Providing care through funeral restrictions during COVID-19: strategies for supporting families, enabling connection and preventing complicated grief

The Covid-19 pandemic and associated physical distancing rules have presented many challenges for how we do life together. One of the current challenges is the restriction on funerals. This creates difficulty on who to invite and who not too. Some funerals are running with only closest family to make this choice easier. With this restriction, many mourners are left to participate via livestreams or recorded services, or to find other ways to mourn the death of a loved one and celebrate his or her life.

The purpose of this document is to provide some suggestions for pastors and chaplains presiding over funerals as to how family members and friends can honour someone’s life and grieve the loss without being able to physically attend a funeral.

Why are funerals so important?

“As bereaved individuals, families and communities mark the experiences of death, these [funerals and memorial services] ceremonies can assist in the transition to a meaningful ‘new life’ for the bereaved. A growing body of research points to the absence of rituals in the immediate aftermath of death as a possible risk factor contributing to complicated bereavement.” 1
Australian Centre for Grief and Bereavement

“…funerals are meaningful, essential rites of passage. We have had funerals since the beginning of time because they help us:

  • Acknowledge the reality of a death
  • Remember the person who died and share those memories with others
  • Support one another in our grief
  • Express our inner thoughts and feelings
  • Mark the significance of the life that was lived
  • Embrace the wonder of life and death

When no ceremony is held, I have learned from many mourners that in the months and years after death, they often feel a surreal sense that the death didn’t really happen.” 2

For the Christian who has died, the funeral is an opportunity to witness one final time to their family and friends of their security in Christ and their transition to His presence. If the death isn’t sudden, getting the person to write a letter of what they would like to say to their family, grandchildren etc. is a great way for their witness to be enduring.

 

Suggestions for people who are not able to attend a funeral

With Technology
  • If the funeral is being livestreamed, you can participate online.
    • It may be helpful to send a note to be read at the funeral in your absence.
    • Young children can draw a picture of their favourite memory with the person.
    • At a point in the service, all those attending on the livestream can light a prearranged candle.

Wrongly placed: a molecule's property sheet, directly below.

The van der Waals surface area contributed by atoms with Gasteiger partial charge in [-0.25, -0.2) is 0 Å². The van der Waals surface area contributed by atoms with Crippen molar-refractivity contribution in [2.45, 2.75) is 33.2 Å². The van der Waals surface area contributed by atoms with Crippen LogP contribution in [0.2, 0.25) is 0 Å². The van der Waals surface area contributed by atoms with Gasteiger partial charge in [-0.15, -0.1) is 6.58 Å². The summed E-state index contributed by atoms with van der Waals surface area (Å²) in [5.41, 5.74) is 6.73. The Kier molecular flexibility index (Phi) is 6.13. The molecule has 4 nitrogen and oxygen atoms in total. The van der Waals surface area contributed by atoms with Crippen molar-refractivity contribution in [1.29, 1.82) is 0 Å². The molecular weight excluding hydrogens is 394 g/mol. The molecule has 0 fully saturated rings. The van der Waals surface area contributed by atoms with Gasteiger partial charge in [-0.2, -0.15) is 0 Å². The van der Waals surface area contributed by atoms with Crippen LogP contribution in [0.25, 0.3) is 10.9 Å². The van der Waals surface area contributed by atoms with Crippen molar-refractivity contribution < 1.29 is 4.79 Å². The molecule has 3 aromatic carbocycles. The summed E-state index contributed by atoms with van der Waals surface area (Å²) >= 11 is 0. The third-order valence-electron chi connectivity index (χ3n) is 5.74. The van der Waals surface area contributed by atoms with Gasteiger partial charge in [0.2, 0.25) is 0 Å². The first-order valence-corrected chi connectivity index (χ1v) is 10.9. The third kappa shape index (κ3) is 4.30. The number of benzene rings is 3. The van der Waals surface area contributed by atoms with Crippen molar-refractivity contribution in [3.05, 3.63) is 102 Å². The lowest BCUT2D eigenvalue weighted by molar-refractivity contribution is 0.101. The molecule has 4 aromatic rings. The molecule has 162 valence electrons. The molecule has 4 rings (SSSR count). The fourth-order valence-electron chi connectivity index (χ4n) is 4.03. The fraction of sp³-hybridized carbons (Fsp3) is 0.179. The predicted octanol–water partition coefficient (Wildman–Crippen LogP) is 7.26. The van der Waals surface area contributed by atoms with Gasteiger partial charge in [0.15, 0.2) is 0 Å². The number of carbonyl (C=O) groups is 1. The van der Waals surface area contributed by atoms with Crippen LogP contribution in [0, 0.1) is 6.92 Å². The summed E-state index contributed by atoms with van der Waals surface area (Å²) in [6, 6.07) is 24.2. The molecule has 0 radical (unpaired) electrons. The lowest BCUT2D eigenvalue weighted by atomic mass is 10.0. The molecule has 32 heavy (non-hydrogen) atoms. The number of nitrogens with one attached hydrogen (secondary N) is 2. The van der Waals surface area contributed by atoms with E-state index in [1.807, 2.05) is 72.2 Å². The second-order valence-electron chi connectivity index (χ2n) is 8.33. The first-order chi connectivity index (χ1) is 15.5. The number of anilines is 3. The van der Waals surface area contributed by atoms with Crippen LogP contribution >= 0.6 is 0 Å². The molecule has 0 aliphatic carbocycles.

• If  the funeral is being recorded, you can watch it at a later date and follow it up with an online video meet-up or phone call with friends.
  • Many pre-record video their condolences.3 This is very effective. Is there someone who could compile these messages and video recordings to be played at the funeral?
  • Ask if there is an online guest book for friends and families to sign and leave messages.4
  • Create a social media post with a picture of the person and their favourite quote. Invite friends and family to share on their social media pages to commemorate the life of the loved one who died.
    • Canva is a helpful online tool for creating these posts and you can create a basic account for free at www.canva.com
    • The deceased person may already have a Facebook site. This can be used to collect condolences, reflections and support. It can also be used to give information of the livestream service. See Facebook Help for information on how to do this.
    • Create a playlist of your loved one’s favourite songs and play it when you want to remember the person and reflect on his or her life.5
Without Technology
  • Hold a small service at home with the people in your household. This service can be led by a pastor or chaplain who are classed as an essential service provider. Display a picture of the person who died, light a candle, read a passage from Scripture or from a beloved book, play some music.6 Having an unattended cremation and a service at home can significantly reduce funeral costs.
  • After holding your home service, reach out to a friend via phone to talk about your experience and to share a memory of the person who died.
  • Write a message to the deceased.7
  • If you are able to leave the house for a walk for some exercise, you could visit a stream or body of water and place flower petals in the water. Say a prayer, read a poem, or passage of Scripture to honour the person who died. You could also read out a message written to the deceased.
  • Plant a tree or a favourite plant in your garden.
  • Consider cooking the person’s favourite meal and reflecting on your favourite memories while you eat it. Invite another person to share the meal with you.8

    Many people will find it helpful to hold a larger memorial service once the physical distancing restrictions have lifted.

Bereavement Support

If you need assistance through your grieving process, there are people who can help.

References

1. Australian Centre for Grief and Bereavement. Accessed on 27 April 2020 at: www.grief.org.au/ACGB/Bereavement_Suppor t/ACGB/Bereavement_Suppor t/Bereavement_Suppor t.aspx

2. Funeral Basics. “Funerals in the time of Coronavirus. Thoughts for families.” Accessed on 27 April 2020 at: www.funeralbasics.org/funerals-in-the-time-of-coronavirus-thoughts-for-families/ 

3. Ibid

4. Ibid (1)

5. Love lives on. Accessed on 28 April 2020 at: https://www.loveliveson.com/100-best-celebration-of-life-ideas-2/

6. Ibid

7. Ibid (1)

8. NSW relaxes its social distancing rules a little. Accessed on 28 April 2020: www.canberratimes.com.au/story/6737395/nsw-relaxes-social-distancing-rules-a-little/